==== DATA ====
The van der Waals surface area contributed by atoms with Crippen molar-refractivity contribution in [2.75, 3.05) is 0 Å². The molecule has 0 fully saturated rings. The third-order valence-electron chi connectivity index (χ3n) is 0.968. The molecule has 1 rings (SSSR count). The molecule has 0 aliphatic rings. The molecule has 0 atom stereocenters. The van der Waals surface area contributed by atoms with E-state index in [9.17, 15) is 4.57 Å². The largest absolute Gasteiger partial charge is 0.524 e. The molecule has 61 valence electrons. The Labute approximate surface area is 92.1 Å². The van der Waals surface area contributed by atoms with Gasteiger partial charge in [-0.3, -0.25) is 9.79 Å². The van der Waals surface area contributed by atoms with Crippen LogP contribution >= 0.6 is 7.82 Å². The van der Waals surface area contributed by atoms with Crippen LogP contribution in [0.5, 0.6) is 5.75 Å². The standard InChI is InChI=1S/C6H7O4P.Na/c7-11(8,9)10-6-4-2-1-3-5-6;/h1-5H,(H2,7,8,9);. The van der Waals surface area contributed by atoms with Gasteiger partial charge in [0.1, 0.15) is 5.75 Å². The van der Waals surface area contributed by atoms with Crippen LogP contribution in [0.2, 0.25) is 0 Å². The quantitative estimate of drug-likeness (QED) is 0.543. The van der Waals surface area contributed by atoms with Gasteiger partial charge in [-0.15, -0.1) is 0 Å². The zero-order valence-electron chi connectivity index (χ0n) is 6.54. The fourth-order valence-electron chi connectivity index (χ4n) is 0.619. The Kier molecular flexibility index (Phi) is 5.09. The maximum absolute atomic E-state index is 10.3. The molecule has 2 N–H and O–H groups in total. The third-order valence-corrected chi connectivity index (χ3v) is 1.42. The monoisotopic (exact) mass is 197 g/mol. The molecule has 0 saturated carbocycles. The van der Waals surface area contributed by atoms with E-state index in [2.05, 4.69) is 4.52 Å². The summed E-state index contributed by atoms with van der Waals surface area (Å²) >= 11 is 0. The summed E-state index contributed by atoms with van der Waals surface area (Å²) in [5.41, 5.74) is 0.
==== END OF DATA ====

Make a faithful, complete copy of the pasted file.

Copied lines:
The van der Waals surface area contributed by atoms with Crippen molar-refractivity contribution in [2.75, 3.05) is 0 Å². The molecule has 0 fully saturated rings. The third-order valence-electron chi connectivity index (χ3n) is 0.968. The molecule has 1 rings (SSSR count). The molecule has 0 aliphatic rings. The molecule has 0 atom stereocenters. The van der Waals surface area contributed by atoms with E-state index in [9.17, 15) is 4.57 Å². The largest absolute Gasteiger partial charge is 0.524 e. The molecule has 61 valence electrons. The Labute approximate surface area is 92.1 Å². The van der Waals surface area contributed by atoms with Gasteiger partial charge in [-0.3, -0.25) is 9.79 Å². The van der Waals surface area contributed by atoms with Crippen LogP contribution >= 0.6 is 7.82 Å². The van der Waals surface area contributed by atoms with Crippen LogP contribution in [0.5, 0.6) is 5.75 Å². The standard InChI is InChI=1S/C6H7O4P.Na/c7-11(8,9)10-6-4-2-1-3-5-6;/h1-5H,(H2,7,8,9);. The van der Waals surface area contributed by atoms with Gasteiger partial charge in [0.1, 0.15) is 5.75 Å². The van der Waals surface area contributed by atoms with Crippen LogP contribution in [0.2, 0.25) is 0 Å². The quantitative estimate of drug-likeness (QED) is 0.543. The van der Waals surface area contributed by atoms with Gasteiger partial charge in [-0.15, -0.1) is 0 Å². The zero-order valence-electron chi connectivity index (χ0n) is 6.54. The fourth-order valence-electron chi connectivity index (χ4n) is 0.619. The Kier molecular flexibility index (Phi) is 5.09. The maximum absolute atomic E-state index is 10.3. The molecule has 2 N–H and O–H groups in total. The third-order valence-corrected chi connectivity index (χ3v) is 1.42. The monoisotopic (exact) mass is 197 g/mol. The molecule has 0 saturated carbocycles. The van der Waals surface area contributed by atoms with E-state index in [2.05, 4.69) is 4.52 Å². The summed E-state index contributed by atoms with van der Waals surface area (Å²) >= 11 is 0. The summed E-state index contributed by atoms with van der Waals surface area (Å²) in [5.41, 5.74) is 0.